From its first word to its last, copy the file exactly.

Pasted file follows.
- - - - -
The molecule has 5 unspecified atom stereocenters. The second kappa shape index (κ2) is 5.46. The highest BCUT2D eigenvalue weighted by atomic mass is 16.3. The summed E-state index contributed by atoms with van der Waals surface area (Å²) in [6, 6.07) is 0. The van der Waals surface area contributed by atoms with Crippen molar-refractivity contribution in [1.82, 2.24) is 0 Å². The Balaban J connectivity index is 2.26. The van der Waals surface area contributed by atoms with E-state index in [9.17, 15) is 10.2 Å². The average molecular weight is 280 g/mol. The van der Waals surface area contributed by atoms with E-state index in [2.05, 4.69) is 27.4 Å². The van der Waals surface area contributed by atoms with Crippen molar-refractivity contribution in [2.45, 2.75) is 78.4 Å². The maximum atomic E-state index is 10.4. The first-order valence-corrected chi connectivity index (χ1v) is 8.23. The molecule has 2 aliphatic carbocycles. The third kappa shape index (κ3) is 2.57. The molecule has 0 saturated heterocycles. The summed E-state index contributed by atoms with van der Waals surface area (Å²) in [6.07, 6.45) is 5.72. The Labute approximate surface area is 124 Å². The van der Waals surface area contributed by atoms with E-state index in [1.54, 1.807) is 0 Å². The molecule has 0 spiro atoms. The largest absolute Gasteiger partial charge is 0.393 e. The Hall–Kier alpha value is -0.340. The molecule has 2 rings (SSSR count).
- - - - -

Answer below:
The molecule has 5 unspecified atom stereocenters. The second kappa shape index (κ2) is 5.46. The highest BCUT2D eigenvalue weighted by atomic mass is 16.3. The summed E-state index contributed by atoms with van der Waals surface area (Å²) in [6, 6.07) is 0. The van der Waals surface area contributed by atoms with Crippen molar-refractivity contribution in [1.82, 2.24) is 0 Å². The Balaban J connectivity index is 2.26. The van der Waals surface area contributed by atoms with E-state index in [9.17, 15) is 10.2 Å². The average molecular weight is 280 g/mol. The van der Waals surface area contributed by atoms with E-state index in [2.05, 4.69) is 27.4 Å². The van der Waals surface area contributed by atoms with Crippen molar-refractivity contribution in [2.45, 2.75) is 78.4 Å². The maximum atomic E-state index is 10.4. The first-order valence-corrected chi connectivity index (χ1v) is 8.23. The molecule has 2 aliphatic carbocycles. The third kappa shape index (κ3) is 2.57. The molecule has 0 saturated heterocycles. The summed E-state index contributed by atoms with van der Waals surface area (Å²) in [6.07, 6.45) is 5.72. The Labute approximate surface area is 124 Å². The van der Waals surface area contributed by atoms with E-state index in [1.54, 1.807) is 0 Å². The molecule has 0 spiro atoms. The largest absolute Gasteiger partial charge is 0.393 e. The Hall–Kier alpha value is -0.340. The molecule has 2 rings (SSSR count).